Elections in democratic countries are prime targets for Russian information warfare. The 2016 US presidential election saw the spread of disinformation on social media, leaks of confidential information through hacking, and cyber-attacks on election systems. As a result, the African-American voter turnout was significantly lower than in the 2012 presidential election, affecting the voting behavior of the Democratic support base. Additionally, disinformation about the postal voting system and vote counting systems was spread, shaking confidence in the US electoral and democratic systems, leading to the rise of conspiracy theorists like QAnon and damaging the trust and unity of American society. Similarly, Russian information warfare has been observed in the 2016 Brexit referendum in the UK, the 2017 French presidential election, and the 2017 German federal election.

Similar to Russia, China also perceives the cognitive domain as a battlefield, with the term "cognitive dominance" increasingly appearing in military literature in recent years to describe the aim of securing superiority in the cognitive domain. According to Taiwan's 2021 Defense Report, China's methods of cognitive warfare are diverse and include: (1) external propaganda using official media, (2) nationalist propaganda through massive postings on social networks, (3) dissemination of information via content farms, and (4) manipulation of information using local collaborators. In fact, such information warfare tactics by China have been observed during Taiwan's presidential and local elections, with the dissemination of disinformation by China also noted in the January presidential election this year.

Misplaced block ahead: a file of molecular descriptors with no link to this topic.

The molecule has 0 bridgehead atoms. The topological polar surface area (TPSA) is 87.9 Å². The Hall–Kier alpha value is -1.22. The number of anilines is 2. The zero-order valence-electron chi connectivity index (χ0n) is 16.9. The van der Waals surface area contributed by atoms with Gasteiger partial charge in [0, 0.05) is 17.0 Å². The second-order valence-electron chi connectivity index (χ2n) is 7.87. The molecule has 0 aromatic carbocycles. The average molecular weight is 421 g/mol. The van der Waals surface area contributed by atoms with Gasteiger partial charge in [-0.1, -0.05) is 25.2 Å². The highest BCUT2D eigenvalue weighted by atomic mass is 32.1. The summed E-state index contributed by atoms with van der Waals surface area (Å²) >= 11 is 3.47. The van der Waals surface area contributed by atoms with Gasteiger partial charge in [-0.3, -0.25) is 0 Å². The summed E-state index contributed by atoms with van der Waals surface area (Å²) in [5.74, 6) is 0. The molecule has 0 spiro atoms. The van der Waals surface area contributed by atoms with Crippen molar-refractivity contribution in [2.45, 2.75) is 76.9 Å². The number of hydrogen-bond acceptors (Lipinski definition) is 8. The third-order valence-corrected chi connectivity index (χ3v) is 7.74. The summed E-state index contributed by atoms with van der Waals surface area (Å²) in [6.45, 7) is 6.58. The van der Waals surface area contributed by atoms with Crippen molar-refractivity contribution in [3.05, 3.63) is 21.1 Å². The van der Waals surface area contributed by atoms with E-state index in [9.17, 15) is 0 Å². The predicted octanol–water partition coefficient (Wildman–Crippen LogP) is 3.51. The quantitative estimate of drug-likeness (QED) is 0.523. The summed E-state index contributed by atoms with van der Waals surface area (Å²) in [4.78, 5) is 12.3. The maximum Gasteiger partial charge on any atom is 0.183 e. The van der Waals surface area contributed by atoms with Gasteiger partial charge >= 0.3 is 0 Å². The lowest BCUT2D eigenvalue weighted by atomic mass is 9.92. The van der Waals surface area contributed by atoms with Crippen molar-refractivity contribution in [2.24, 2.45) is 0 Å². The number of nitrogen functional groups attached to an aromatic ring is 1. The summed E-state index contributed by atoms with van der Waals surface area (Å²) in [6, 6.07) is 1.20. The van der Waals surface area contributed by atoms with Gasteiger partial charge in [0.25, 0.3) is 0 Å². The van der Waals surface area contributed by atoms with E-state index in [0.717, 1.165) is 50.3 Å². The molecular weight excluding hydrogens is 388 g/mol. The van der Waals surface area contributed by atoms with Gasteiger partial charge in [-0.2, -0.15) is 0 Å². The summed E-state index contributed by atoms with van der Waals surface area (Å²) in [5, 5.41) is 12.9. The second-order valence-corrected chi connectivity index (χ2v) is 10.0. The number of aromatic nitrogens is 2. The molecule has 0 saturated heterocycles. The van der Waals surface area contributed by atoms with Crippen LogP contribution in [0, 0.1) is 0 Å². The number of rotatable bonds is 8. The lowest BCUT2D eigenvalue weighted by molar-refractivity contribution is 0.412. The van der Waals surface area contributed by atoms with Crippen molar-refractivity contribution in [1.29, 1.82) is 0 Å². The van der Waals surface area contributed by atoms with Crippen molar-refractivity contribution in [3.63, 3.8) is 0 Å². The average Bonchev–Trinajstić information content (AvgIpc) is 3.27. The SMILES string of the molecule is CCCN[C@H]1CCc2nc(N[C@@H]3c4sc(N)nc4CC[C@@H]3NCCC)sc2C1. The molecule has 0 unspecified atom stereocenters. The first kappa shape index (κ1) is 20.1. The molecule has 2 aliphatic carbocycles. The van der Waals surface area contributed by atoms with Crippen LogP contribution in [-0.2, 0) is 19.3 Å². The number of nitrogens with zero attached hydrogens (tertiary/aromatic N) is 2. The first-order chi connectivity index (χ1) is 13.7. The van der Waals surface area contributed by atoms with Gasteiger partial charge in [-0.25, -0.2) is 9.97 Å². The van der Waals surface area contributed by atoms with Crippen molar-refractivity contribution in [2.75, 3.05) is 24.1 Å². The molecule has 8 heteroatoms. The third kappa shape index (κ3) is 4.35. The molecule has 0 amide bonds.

An increase in cyber-attacks on our country by Russia, China, and North Korea has also been witnessed, particularly before the G7 Summit in 2023, when an increase in DDoS attacks targeting government agencies, local governments, and transportation systems from Russia was noted.

To counter such information warfare and cyber-attacks undertaken even during peacetime, proactive cyber-defense is essential. Proactive cyber-defense involves a cycle of operations that must be conducted 24/7 year-round, including: (1) gathering information by intercepting communications and aggregating meta-data to collect and observe data on cyber-attacks, (2) using technical methods to analyze and identify attackers, (3) determining technical and policy responses to attacks based on analysis-driven situational assessments, and (4) responding through technical and policy means to mitigate attacks. To implement such proactive cyber-defense, the legislative and organizational preparations stipulated in the National Security Strategy are urgently needed.